By N. Amma Twum-Baah (May 7, 2011)
On a pleasant spring day in Washington, DC, members of the African Diaspora caught a breeze of euphoria that was almost long forgotten. I must admit that I showed up to the event not really sure of what to expect. I have no doubts about Sam Afua Kessie’s capabilities and talent. Not at all! She is phenomenal! But truth be told, I’ve never really been a fan of boxing so I was a bit unsure of whether I would like the documentary. I just showed up with the intent of supporting a sister. What I ended up experiencing in my show of solidarity was much more than I expected. I am still not a fan of boxing, but I am certainly now a fan of Azumah Nelson (the professor), and I certainly would bet my last dollar on Sam Afua Kessie and Sankofa Pictures. It was a pleasant surprise!
The premiere of Sankofa’s Zoom Zoom: The Career of Azumah Nelson held at the National Geographic in Washington, DC on Saturday, April 2, drew an enthusiastic number of people representing a cross-section of the African Diaspora in the DC/MD/VA Metropolitan area. A brief encounter with a lady I met at the ticket counter was my first hint of what I was in for. She asked me whether I was purchasing tickets to the Zoom Zoom documentary to which I responded in the affirmative. Her response which was one of great cheer left me wondering what the big fuss was all about. I understood later. Shame on me. In all my years living in Ghana, I had never taken the time to appreciate the symbolism that was Azumah Nelson, The Professor - and apparently still is. Fortunately for me, there’s Sankofa Pictures. I can now hold my head up high and discuss his boxing career as if I had always known.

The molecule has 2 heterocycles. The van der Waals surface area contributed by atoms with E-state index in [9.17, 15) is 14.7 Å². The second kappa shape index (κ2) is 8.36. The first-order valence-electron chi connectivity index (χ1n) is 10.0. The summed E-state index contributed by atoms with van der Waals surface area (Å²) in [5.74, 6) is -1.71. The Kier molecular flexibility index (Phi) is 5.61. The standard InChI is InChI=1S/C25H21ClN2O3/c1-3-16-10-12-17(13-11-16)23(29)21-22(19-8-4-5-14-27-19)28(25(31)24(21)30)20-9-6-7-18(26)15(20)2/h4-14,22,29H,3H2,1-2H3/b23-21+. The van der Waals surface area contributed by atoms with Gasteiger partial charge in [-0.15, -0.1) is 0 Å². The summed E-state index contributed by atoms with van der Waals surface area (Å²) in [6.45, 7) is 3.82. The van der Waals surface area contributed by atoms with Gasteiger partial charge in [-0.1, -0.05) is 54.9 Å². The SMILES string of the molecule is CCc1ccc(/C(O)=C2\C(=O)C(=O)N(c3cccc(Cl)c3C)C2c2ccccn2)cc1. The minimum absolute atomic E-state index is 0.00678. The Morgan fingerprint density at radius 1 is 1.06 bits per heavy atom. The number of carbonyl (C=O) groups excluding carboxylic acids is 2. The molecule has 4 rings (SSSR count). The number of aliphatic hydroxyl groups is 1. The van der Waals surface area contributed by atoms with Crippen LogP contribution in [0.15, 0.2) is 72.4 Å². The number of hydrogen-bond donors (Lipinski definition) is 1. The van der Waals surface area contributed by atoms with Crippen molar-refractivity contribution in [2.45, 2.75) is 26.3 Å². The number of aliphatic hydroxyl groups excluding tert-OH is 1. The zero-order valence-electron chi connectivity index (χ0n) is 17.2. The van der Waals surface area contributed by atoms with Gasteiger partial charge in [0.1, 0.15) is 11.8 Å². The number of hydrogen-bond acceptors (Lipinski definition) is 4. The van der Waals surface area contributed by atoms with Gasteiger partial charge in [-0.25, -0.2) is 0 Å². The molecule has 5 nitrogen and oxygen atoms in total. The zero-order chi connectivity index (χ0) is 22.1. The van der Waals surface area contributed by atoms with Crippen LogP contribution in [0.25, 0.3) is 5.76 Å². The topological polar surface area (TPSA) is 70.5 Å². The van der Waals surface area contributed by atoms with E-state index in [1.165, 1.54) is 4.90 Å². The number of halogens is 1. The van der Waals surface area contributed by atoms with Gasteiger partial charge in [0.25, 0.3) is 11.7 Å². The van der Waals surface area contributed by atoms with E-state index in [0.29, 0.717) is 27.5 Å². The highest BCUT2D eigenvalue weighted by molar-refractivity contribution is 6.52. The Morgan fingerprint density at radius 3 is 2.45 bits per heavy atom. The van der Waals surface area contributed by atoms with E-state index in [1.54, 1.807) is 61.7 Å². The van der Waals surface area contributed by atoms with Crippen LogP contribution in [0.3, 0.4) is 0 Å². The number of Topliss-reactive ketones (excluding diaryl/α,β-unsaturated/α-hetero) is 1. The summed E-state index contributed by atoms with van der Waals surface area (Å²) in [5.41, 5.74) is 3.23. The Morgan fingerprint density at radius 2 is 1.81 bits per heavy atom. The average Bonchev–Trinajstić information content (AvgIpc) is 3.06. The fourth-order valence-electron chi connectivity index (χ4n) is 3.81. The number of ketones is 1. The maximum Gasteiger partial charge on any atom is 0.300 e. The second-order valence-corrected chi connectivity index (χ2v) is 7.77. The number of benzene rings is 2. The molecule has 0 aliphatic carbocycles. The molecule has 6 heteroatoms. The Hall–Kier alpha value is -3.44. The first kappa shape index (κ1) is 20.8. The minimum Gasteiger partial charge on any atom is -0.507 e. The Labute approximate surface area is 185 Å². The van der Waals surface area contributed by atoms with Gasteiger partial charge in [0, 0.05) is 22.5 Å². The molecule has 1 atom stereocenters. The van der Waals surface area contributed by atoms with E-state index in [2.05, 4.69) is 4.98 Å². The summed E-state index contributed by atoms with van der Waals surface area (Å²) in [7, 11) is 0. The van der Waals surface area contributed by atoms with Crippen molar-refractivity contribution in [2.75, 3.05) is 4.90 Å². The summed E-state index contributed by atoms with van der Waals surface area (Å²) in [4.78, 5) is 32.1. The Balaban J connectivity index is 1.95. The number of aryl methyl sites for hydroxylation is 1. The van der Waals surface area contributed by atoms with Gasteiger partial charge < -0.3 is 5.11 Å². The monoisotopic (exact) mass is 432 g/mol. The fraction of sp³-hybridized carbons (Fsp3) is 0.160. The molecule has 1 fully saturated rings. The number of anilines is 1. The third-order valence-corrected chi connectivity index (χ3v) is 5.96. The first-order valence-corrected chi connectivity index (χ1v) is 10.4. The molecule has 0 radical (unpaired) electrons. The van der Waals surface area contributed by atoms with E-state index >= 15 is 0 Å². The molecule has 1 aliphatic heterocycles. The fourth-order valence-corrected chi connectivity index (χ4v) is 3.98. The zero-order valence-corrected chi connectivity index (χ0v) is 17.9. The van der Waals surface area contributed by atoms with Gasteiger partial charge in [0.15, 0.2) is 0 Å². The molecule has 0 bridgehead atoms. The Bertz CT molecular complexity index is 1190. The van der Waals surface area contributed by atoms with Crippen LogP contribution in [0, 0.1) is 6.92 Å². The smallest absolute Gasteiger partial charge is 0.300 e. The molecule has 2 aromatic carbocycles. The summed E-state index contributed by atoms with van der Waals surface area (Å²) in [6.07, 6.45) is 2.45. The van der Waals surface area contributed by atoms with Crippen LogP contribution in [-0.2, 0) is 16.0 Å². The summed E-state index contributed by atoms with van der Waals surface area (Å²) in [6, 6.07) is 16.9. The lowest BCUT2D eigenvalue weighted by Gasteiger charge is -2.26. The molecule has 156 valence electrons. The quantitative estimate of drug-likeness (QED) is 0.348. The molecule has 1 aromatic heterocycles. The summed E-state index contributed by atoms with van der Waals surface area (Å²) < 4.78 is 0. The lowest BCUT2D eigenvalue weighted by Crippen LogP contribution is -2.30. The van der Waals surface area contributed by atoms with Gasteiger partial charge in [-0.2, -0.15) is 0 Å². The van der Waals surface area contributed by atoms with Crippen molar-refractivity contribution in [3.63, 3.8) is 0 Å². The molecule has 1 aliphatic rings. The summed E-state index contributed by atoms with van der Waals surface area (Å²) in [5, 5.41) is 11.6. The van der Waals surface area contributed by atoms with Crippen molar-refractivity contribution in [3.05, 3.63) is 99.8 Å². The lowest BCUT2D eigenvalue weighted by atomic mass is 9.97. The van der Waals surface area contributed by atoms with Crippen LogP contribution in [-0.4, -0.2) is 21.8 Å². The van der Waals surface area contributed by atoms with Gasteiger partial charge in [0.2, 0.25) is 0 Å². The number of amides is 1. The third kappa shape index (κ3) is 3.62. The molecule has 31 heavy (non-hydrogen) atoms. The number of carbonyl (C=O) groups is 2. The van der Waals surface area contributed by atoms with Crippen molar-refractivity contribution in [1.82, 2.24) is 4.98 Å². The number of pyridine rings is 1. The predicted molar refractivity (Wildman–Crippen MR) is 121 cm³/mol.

Azumah Nelson rose from humble beginnings in the slums of Bukom to become one of the greatest sportsmen to ever come out of the African continent. For over a decade, he held the WBC World Champion title and won fights with determination and proclamations of self-assurance that were nothing like arrogance. He has inspired many for years. This was certainly evident as the microphone made its way across the National Geographic auditorium and into the hands of men and women who stated their awe of seeing footage that rejuvenated such fond memories of a time past. Today, The Professor still inspires many through his foundation, the Azumah Nelson Foundation.
Sam Afua Kessie of Sankofa Pictures, maker of the documentary, was on hand to discuss the documentary, and to answer questions, after the screening.
The documentary, which has already aired in Accra, showed long-forgotten footage of Azumah Nelson’s most memorable fights and moments of triumph. It was a wonderful blend of old footage and old and new interviews. The voice narration was great even though most of the footage did show in age. The sound quality of the narrator was at its best, and the audience was great. It was also wonderful to see the former sportsman's humorous side which drew quite a number of chuckles from the audience.